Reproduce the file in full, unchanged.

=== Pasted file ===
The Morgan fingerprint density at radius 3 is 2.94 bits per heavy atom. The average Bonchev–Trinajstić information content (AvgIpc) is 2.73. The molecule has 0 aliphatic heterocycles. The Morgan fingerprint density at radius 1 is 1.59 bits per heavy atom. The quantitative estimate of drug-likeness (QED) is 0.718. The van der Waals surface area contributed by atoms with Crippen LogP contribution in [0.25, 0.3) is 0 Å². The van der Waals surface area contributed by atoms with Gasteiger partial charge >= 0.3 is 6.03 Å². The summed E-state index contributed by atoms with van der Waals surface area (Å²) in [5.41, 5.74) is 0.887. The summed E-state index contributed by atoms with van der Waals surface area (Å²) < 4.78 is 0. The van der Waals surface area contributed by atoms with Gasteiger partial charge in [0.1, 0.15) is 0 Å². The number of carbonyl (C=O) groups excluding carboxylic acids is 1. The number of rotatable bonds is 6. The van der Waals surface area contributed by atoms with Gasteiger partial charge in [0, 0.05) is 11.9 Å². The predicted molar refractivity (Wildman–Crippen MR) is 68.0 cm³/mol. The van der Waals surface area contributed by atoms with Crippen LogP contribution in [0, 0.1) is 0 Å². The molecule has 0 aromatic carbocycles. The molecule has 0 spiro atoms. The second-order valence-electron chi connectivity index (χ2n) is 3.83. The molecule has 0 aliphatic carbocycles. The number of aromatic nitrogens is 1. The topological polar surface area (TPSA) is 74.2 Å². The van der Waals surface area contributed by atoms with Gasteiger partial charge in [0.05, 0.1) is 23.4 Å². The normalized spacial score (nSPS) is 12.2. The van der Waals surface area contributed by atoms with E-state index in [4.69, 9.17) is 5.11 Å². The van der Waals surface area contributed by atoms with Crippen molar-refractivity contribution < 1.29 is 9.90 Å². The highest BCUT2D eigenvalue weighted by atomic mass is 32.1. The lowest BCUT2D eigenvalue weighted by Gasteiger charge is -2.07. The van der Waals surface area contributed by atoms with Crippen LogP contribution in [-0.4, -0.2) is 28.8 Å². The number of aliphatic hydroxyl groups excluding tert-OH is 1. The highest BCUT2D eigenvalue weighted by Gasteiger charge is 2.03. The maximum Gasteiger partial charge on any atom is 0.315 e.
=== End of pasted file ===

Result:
The Morgan fingerprint density at radius 3 is 2.94 bits per heavy atom. The average Bonchev–Trinajstić information content (AvgIpc) is 2.73. The molecule has 0 aliphatic heterocycles. The Morgan fingerprint density at radius 1 is 1.59 bits per heavy atom. The quantitative estimate of drug-likeness (QED) is 0.718. The van der Waals surface area contributed by atoms with Crippen LogP contribution in [0.25, 0.3) is 0 Å². The van der Waals surface area contributed by atoms with Gasteiger partial charge >= 0.3 is 6.03 Å². The summed E-state index contributed by atoms with van der Waals surface area (Å²) in [5.41, 5.74) is 0.887. The summed E-state index contributed by atoms with van der Waals surface area (Å²) < 4.78 is 0. The van der Waals surface area contributed by atoms with Gasteiger partial charge in [0.1, 0.15) is 0 Å². The number of carbonyl (C=O) groups excluding carboxylic acids is 1. The number of rotatable bonds is 6. The van der Waals surface area contributed by atoms with Gasteiger partial charge in [0, 0.05) is 11.9 Å². The predicted molar refractivity (Wildman–Crippen MR) is 68.0 cm³/mol. The van der Waals surface area contributed by atoms with Crippen LogP contribution in [0, 0.1) is 0 Å². The molecule has 0 aromatic carbocycles. The molecule has 0 spiro atoms. The second-order valence-electron chi connectivity index (χ2n) is 3.83. The molecule has 0 aliphatic carbocycles. The number of aromatic nitrogens is 1. The topological polar surface area (TPSA) is 74.2 Å². The van der Waals surface area contributed by atoms with Gasteiger partial charge in [0.05, 0.1) is 23.4 Å². The normalized spacial score (nSPS) is 12.2. The van der Waals surface area contributed by atoms with E-state index in [4.69, 9.17) is 5.11 Å². The van der Waals surface area contributed by atoms with Crippen molar-refractivity contribution < 1.29 is 9.90 Å². The highest BCUT2D eigenvalue weighted by atomic mass is 32.1. The lowest BCUT2D eigenvalue weighted by Gasteiger charge is -2.07. The van der Waals surface area contributed by atoms with Crippen LogP contribution in [-0.4, -0.2) is 28.8 Å². The number of aliphatic hydroxyl groups excluding tert-OH is 1. The highest BCUT2D eigenvalue weighted by Gasteiger charge is 2.03. The maximum Gasteiger partial charge on any atom is 0.315 e.